Wind Loads requirements as per ASME B31.3

As per clause 301.5.2 of ASME B31.3, The effect of wind loading shall be taken into account in the design of exposed piping. It may be noted that wind load is considered as an occasional load. The wind loads on small bore piping are usually insignificant and are generally disregarded for any stress analysis. The wind loads on piping systems larger than 10” can be significant and should be considered in the piping stress analysis.

Determination of wind loads on piping systems

The analysis considerations and loads may be as described in ASCE-7-05 “Minimum Design loads for Buildings and other Structures”. Authoritative local meteorological data may also be used to define or refine the design wind loads.

The site-specific design parameters can be used to refine the design wind loads. For a typical project, the details could be usually specified in the Structural Design Basis for the project. A typical project wind velocity data is provided below for reference and shall not be used as generally applicable for all cases of wind loads:

Example of Wind load data for Plant XYZ or Project XYZ

Basic wind speed V = 145 km/hr

Importance factor I = 1.15

Exposure = D

The applied Wind Force “F” is determined by the basic equation:

F = qzGCfAe


qz = Velocity pressure at height z above ground

G = Gust effect factor = 0.85

Cf = Net force coefficient

Ae = Projected area normal to wind

The velocity pressure is computed as follows:

qz = 0.613KzKztKdV2I (N/m2)


qz is based on Kzt of 1.0

Kd = 1.0, Exposure Category C

Importance Factor I of 1.15 and

Velocity V in m/sec of 3-sec gust wind speed

Note: A wind directionality factor Kd = 0.85 shall be applied to all the above calculated qz values when wind loads are used with service and factored load combinations.

Force coefficient Cf

Beams, bracings and columns 2.0

Pipes 0.70

Cable trays 2.0

Tributary Area for Piping

The tributary area for piping should be based on the diameter of the largest pipe plus 10% of the width of the Valve Access Platform. This sum is multiplied by the length of the pipes to determine the tributary area.

Considerations of wind forces are normally not necessary in the longitudinal directions because friction and anchor loads will normally govern in the longitudinal direction.

Partial Wind Load (Wp) shall be based on the requirements of SEI/ASCE 37-02, Section 6.2.1, for the specified test or erection duration. The design wind speed shall be 0.75 multiplied by the Basic Wind Velocity according to SEI/ASCE 37-02 for test or erection periods of less than 6 weeks. For test or erection periods longer the six weeks refer to SEI/ASCE 37-02

Application of Wind Loads in Stress Analysis

In the Operating Case of stress analysis, the sum of the longitudinal stresses, SL, due to sustained loads, such as pressure and weight, and of the stresses produced by occasional loads, such as wind or earthquake, may be as much as 1.33 times the basic allowable stress given in Appendix A of ASME B31.3. Wind loads shall be considered as acting along the horizontal axes (both in the +ve and in the –ve directions, i.e. along North, South, East and West directions), but not acting simultaneously. Wind and earthquake forces need not be considered as acting concurrently.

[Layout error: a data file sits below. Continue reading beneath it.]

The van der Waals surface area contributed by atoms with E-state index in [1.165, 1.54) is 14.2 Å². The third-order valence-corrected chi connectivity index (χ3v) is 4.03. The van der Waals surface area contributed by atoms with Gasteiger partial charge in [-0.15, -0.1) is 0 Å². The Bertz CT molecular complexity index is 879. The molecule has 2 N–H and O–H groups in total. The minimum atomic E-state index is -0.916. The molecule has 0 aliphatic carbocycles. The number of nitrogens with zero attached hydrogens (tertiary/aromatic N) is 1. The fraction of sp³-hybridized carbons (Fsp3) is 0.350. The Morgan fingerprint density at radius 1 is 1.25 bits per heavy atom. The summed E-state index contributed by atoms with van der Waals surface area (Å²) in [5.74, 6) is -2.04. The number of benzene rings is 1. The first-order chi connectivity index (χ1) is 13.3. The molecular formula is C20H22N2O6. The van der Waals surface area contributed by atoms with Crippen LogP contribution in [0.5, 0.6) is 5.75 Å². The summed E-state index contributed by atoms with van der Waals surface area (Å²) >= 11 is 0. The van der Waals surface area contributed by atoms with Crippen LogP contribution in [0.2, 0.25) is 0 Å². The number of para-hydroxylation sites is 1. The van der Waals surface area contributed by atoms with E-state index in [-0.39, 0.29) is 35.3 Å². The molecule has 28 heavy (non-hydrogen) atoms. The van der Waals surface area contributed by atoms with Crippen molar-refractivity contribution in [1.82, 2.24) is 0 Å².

A typical operating case with wind acting is illustrated below.


















W = Dead weight of piping system

P1 = Design Pressure

T1 = Design Temperature

WIN1 = Wind Load in +X direction

WIN2 = Wind Load in -X direction

WIN3 = Wind Load in +Z direction

WIN4 = Wind Load in -Z direction

Vortex Shedding due to Wind Loads

In the case of wind loads on piping, the fluid is flowing past a right-circular cylinder causing vortex shedding. This flow frequently produces vortices that are referred to as Karman vortices, and shed in a regular pattern over a wide range of Reynolds numbers. The Reynolds number is given by

R = (v)/μ

in which v is the fluid velocity, d is the diameter of the cylinder, Φ is the mass density of the fluid, and μ is the absolute viscosity of the fluid. The vortices shed alternately from opposite sides of the cylinder with a frequency f. This causes an alternating pressure on each side of the cylinder, which acts as a sinusoidally varying force F perpendicular to the velocity of the fluid before its flow is disturbed. This force is given by

F = [(CΦv2A)/2]sin(2πft)

where C = drag coefficient (dimensionless) (C ≈ 1 for a cylinder)

v = fluid velocity (ft/s, m/s)

A = projected area of cylinder perpendicular to v (ft2, m2)

Φ = mass density of fluid (lb•s2/ft4, kg/m3)

Experimental studies have confirmed that the frequency of the vortex shedding described above can be expressed as

f = Sv/d


S = Strouhal number (dimensionless S = 0.20 for structures of circular cross section)

d = diameter of cylinder (ft, m)

v = velocity of fluid (ft/s, m/s)

f = frequency of vortex shedding (cycles/second)

If the flow velocity is not perpendicular to the structure interrupting the flow but has an angle of inclination θ, the vortex shedding frequency becomes

f = (Sv sin θ)/d

in which vsin θ is the component of velocity perpendicular to the structure.

The natural frequencies of piping elements and structures shall be checked to ensure that they do not coincide with the vortex shedding frequency. Insulation applied to piping increases its overall projected pipe area and shall be included in the wind load calculations.

As per Caesar II Technical Reference Manual: Winds of 20 to 40 mph can cause vortex shedding and excitation in the 30 Hz and higher range that can cause fatigue failure in smaller line sizes particularly susceptible to fatigue type failures. To analyze vortex shedding, harmonic analysis methods can be used.